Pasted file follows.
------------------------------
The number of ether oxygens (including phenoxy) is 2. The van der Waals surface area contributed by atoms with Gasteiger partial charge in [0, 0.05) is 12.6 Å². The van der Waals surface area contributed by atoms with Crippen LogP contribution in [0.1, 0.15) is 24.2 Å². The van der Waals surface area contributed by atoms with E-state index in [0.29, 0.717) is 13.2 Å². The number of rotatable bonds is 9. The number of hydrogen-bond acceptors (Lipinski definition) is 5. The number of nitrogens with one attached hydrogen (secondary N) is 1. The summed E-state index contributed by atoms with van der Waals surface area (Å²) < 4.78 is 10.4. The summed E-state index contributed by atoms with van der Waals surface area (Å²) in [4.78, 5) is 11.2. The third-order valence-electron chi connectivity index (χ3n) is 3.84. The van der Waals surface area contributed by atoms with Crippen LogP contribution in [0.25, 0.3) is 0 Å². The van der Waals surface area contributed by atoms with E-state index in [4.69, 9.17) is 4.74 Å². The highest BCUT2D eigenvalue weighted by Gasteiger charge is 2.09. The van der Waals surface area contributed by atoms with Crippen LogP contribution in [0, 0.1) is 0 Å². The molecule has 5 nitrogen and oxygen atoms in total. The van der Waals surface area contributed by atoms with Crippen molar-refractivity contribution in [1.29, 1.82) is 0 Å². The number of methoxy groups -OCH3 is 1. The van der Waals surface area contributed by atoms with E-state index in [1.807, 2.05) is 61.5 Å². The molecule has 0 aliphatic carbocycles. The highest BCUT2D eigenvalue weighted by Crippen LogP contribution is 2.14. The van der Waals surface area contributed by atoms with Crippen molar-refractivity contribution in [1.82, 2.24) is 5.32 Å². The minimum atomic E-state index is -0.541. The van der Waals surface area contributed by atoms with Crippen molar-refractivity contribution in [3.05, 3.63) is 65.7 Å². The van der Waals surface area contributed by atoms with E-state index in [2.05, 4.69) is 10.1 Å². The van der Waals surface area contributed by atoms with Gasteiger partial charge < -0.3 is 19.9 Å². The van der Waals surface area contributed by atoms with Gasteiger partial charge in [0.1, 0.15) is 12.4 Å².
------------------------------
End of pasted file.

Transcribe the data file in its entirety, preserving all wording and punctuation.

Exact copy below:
The number of ether oxygens (including phenoxy) is 2. The van der Waals surface area contributed by atoms with Gasteiger partial charge in [0, 0.05) is 12.6 Å². The van der Waals surface area contributed by atoms with Crippen LogP contribution in [0.1, 0.15) is 24.2 Å². The van der Waals surface area contributed by atoms with E-state index in [0.29, 0.717) is 13.2 Å². The number of rotatable bonds is 9. The number of hydrogen-bond acceptors (Lipinski definition) is 5. The number of nitrogens with one attached hydrogen (secondary N) is 1. The summed E-state index contributed by atoms with van der Waals surface area (Å²) < 4.78 is 10.4. The summed E-state index contributed by atoms with van der Waals surface area (Å²) in [4.78, 5) is 11.2. The third-order valence-electron chi connectivity index (χ3n) is 3.84. The van der Waals surface area contributed by atoms with Crippen LogP contribution in [0.25, 0.3) is 0 Å². The van der Waals surface area contributed by atoms with E-state index in [4.69, 9.17) is 4.74 Å². The highest BCUT2D eigenvalue weighted by Gasteiger charge is 2.09. The van der Waals surface area contributed by atoms with Crippen LogP contribution in [0, 0.1) is 0 Å². The molecule has 5 nitrogen and oxygen atoms in total. The van der Waals surface area contributed by atoms with Crippen molar-refractivity contribution in [1.29, 1.82) is 0 Å². The number of methoxy groups -OCH3 is 1. The van der Waals surface area contributed by atoms with E-state index in [1.807, 2.05) is 61.5 Å². The molecule has 0 aliphatic carbocycles. The highest BCUT2D eigenvalue weighted by Crippen LogP contribution is 2.14. The van der Waals surface area contributed by atoms with Crippen molar-refractivity contribution in [1.82, 2.24) is 5.32 Å². The minimum atomic E-state index is -0.541. The van der Waals surface area contributed by atoms with Crippen molar-refractivity contribution in [3.05, 3.63) is 65.7 Å². The van der Waals surface area contributed by atoms with E-state index in [2.05, 4.69) is 10.1 Å². The van der Waals surface area contributed by atoms with Gasteiger partial charge < -0.3 is 19.9 Å². The van der Waals surface area contributed by atoms with Gasteiger partial charge in [0.1, 0.15) is 12.4 Å².